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The mechanical method of partial dyeing is essentially aimed at physically blocking, in some cases, only impeding or reducing, the dye's access to the targeted parts of the fabric, whereas the chemical (aka reactive) method is to use a chemical agent to temporarily render an insoluble dyeing agent soluble, so that it may be absorbed into the fibers of the targeted parts of the fabric, where, once dried (i.e., oxidized), the absorbed dye in this part of the fabric will return to its insoluble state, so that when one later dyes the entire piece of fabric in a vat containing a different colored dye, the insoluble dye prevents the second (soluble) dye from being absorbed into the fibers in those parts of the fabric where the insoluble dye has been absorbed.
Wax printing, alternatively batik printing, is a mechanical dye-blocking method whereby hot (melted) wax is applied, often in the form of a geometric pattern or an artistic representation (anything from a flower to a human face), to a chosen part the fabric, then when the wax has dried sufficiently, the fabric is dyed in a cold-water vat of soluble dye. When the dyeing process is finished and the fabric has been allowed to dry completely, the fabric is then washed in hot water, which dissolves the wax, and the finished product is a piece of fabric with patterns, designs, images, etc., in a contrasting color to the dyed, or background, color.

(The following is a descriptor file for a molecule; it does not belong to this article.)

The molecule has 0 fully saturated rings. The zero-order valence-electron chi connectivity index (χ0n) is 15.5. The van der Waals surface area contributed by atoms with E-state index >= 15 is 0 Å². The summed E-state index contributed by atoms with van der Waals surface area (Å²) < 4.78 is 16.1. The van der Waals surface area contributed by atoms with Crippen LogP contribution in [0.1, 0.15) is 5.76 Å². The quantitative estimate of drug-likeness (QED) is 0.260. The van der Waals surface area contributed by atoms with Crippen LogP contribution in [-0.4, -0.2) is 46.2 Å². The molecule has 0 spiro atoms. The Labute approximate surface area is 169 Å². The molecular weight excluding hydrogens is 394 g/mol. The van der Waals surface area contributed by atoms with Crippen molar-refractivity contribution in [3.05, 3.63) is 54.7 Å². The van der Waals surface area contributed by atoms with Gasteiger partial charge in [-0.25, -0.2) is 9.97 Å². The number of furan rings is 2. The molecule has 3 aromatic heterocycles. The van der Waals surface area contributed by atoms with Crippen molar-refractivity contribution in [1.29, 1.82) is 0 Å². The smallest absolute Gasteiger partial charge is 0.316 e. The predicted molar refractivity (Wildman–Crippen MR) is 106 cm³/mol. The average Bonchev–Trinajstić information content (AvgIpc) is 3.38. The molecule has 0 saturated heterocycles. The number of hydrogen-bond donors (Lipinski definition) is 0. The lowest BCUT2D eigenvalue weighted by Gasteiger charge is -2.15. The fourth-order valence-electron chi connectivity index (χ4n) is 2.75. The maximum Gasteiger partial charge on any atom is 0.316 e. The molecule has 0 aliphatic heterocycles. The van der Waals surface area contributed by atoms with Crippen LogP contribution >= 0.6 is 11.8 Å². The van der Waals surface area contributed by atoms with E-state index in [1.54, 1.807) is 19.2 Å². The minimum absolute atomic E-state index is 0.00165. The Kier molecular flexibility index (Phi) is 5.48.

One can of course achieve very exact – and very consistent – results by the calico method, since a pre-designed surface can be worked to perfection, as it were, and where nothing is left to the chance movement of the hand, as in the free-hand, wax printing method.